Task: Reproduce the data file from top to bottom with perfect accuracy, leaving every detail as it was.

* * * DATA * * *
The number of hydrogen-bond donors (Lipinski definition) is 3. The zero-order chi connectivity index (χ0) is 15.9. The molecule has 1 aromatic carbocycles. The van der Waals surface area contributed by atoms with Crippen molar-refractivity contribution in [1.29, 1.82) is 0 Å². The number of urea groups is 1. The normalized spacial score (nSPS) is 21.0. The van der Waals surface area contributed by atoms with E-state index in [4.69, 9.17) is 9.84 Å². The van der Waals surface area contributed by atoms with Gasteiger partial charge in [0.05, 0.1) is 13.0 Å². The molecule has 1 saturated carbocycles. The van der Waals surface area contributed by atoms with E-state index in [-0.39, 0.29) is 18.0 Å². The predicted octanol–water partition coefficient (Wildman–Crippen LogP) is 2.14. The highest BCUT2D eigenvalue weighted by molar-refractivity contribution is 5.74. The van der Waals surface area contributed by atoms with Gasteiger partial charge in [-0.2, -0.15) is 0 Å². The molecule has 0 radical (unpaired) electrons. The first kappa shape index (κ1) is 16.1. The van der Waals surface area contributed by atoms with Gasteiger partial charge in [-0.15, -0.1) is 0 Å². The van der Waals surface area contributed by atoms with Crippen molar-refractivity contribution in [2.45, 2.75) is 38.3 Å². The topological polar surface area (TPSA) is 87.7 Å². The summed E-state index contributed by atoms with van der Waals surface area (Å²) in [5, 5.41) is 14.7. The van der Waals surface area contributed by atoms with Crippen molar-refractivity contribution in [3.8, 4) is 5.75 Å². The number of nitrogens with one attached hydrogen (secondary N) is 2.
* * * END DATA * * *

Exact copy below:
The number of hydrogen-bond donors (Lipinski definition) is 3. The zero-order chi connectivity index (χ0) is 15.9. The molecule has 1 aromatic carbocycles. The van der Waals surface area contributed by atoms with Crippen molar-refractivity contribution in [1.29, 1.82) is 0 Å². The number of urea groups is 1. The normalized spacial score (nSPS) is 21.0. The van der Waals surface area contributed by atoms with E-state index in [4.69, 9.17) is 9.84 Å². The van der Waals surface area contributed by atoms with Gasteiger partial charge in [0.05, 0.1) is 13.0 Å². The molecule has 1 saturated carbocycles. The van der Waals surface area contributed by atoms with E-state index in [-0.39, 0.29) is 18.0 Å². The predicted octanol–water partition coefficient (Wildman–Crippen LogP) is 2.14. The highest BCUT2D eigenvalue weighted by molar-refractivity contribution is 5.74. The van der Waals surface area contributed by atoms with Gasteiger partial charge in [-0.2, -0.15) is 0 Å². The molecule has 0 radical (unpaired) electrons. The first kappa shape index (κ1) is 16.1. The van der Waals surface area contributed by atoms with Gasteiger partial charge in [-0.15, -0.1) is 0 Å². The van der Waals surface area contributed by atoms with Crippen molar-refractivity contribution in [2.45, 2.75) is 38.3 Å². The topological polar surface area (TPSA) is 87.7 Å². The summed E-state index contributed by atoms with van der Waals surface area (Å²) in [5, 5.41) is 14.7. The van der Waals surface area contributed by atoms with Crippen molar-refractivity contribution in [3.8, 4) is 5.75 Å². The number of nitrogens with one attached hydrogen (secondary N) is 2.